The house project continues to move forward (see Creating a Solid Foundation post) and we are hopeful to be able to start on major construction/remodeling this summer. Until then we will have plenty of work to do clearing blackberries, cutting down old damaged trees, continuing to clean and repair outbuildings, and prepping for new additions to the farm. Our goal this year is to finish the house and set the foundation for a self sustaining homestead. We will have well water (plus spring water backup or for irrigation) and septic on site and may look at solar in the future but for now we are lucky that there is grid power. And we would like to produce most of our food from our chickens, garden, and bees. Lindsey has been vegetarian her entire life and I have tried to embrace this as much as possible during the past year. Because of this, we will probably never have animals for meat and instead might utilize the pastures for rescue animals and/or field crops. I want to develop a large garden and greenhouse and we want to get into canning to keep us fed throughout the year. Eventually we hope to make a small supplemental income with the homestead through specialty crops such as garlic or herbs, or through crafts, woodworking, etc. A lot of ideas and possibilities!

Farm

Creating a Solid Foundation

March 11, 2018

One of the challenges in our remodel project has been what to do with the existing foundation. The house has a post and pier foundation with some massive beams but the house isn’t completely level and some of the posts are sitting on bare dirt. Several of the contractors we have talked to and our engineer have expressed concerns about the long term viability of the foundation. This week we talked with a company in Seattle that can add additional galvanized posts to support the beams and level the house. This could be a huge step forward in the project and we finally have a good path forward to keep the existing house vs tearing it down or building elsewhere on the property.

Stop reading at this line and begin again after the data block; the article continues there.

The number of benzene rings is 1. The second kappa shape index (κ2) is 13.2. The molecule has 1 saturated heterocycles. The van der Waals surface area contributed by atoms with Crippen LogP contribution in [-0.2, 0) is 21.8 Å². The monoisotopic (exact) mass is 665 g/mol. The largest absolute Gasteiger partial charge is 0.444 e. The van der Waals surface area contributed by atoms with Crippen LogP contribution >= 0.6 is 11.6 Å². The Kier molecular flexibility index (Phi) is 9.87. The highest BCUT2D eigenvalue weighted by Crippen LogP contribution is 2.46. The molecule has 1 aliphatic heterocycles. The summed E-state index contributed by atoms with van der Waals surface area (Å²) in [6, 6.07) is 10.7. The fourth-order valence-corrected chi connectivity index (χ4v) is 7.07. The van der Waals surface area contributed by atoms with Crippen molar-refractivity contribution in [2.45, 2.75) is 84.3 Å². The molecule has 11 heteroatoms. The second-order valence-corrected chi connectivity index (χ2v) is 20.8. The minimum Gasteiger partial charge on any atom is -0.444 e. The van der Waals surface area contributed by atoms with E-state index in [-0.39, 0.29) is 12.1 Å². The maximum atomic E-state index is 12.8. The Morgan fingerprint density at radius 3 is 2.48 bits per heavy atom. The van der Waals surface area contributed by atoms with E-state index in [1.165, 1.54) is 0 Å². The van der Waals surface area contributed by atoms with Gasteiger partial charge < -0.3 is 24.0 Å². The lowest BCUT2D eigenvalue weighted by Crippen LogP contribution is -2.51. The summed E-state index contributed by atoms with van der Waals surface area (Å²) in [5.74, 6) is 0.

We have also been looking at ways to remodel the carport and incorporate it into the house redesign. One of the steps in doing this is decommissioning the underground oil tank and adding a new poured foundation, but this would give us an additional 480 square foot to work with. Currently we are thinking about moving the kitchen and mudroom/utility room to this spot. We are hopeful to have the foundation work finished and the framing and roof started by early summer. It has been an incredibly long process but we are still very excited about making this our forever home!

 

Family

Sunday Funday

March 5, 2018

Aaron is truly the guy I’ve dreamed of – he is just the best partner and friend. He regularly does things for me that totally make my day. We were really tired this last weekend from a stressful week, and Aaron told me he had something fun planned for Sunday. He surprised me by taking me to an early morning trip to a new Home Goods store in University Place – he knew I’d been trolling it for weeks waiting to see when it would open! To put this into context – Aaron’s likes shopping about as much as my dad does, i.e. he’d rather wait in a car than go in and look around (I introduced him to recreational browsing! Ha.). He patiently wandered the isles with me and carted around a huge Mason Cash forest mixing bowl I found for $11. It was so fun. As if that wasn’t enough, he took me to the Sew Expo at the Puyallup fairgrounds – I’ve been wanting to do that for several years and just haven’t had time before. Some of my favorite things from the Expo were the modern quilt designs, apparel fabrics from my favorite Seattle fabric store: Drygoods Design, and a WA-famous Fisher raspberry scone. I can’t wait to get into quilting and sewing more when we get settled.

Farm

Lady’s Eggs

March 5, 2018

We have three chickens now at the farm: Lady, Tweet Tweet, and Gardener. They’ve settled in to their new home and Lady is laying the BIGGEST eggs for us – they’re huge! Here’s one and a regular sized one for comparison. This one was a double-yolk too!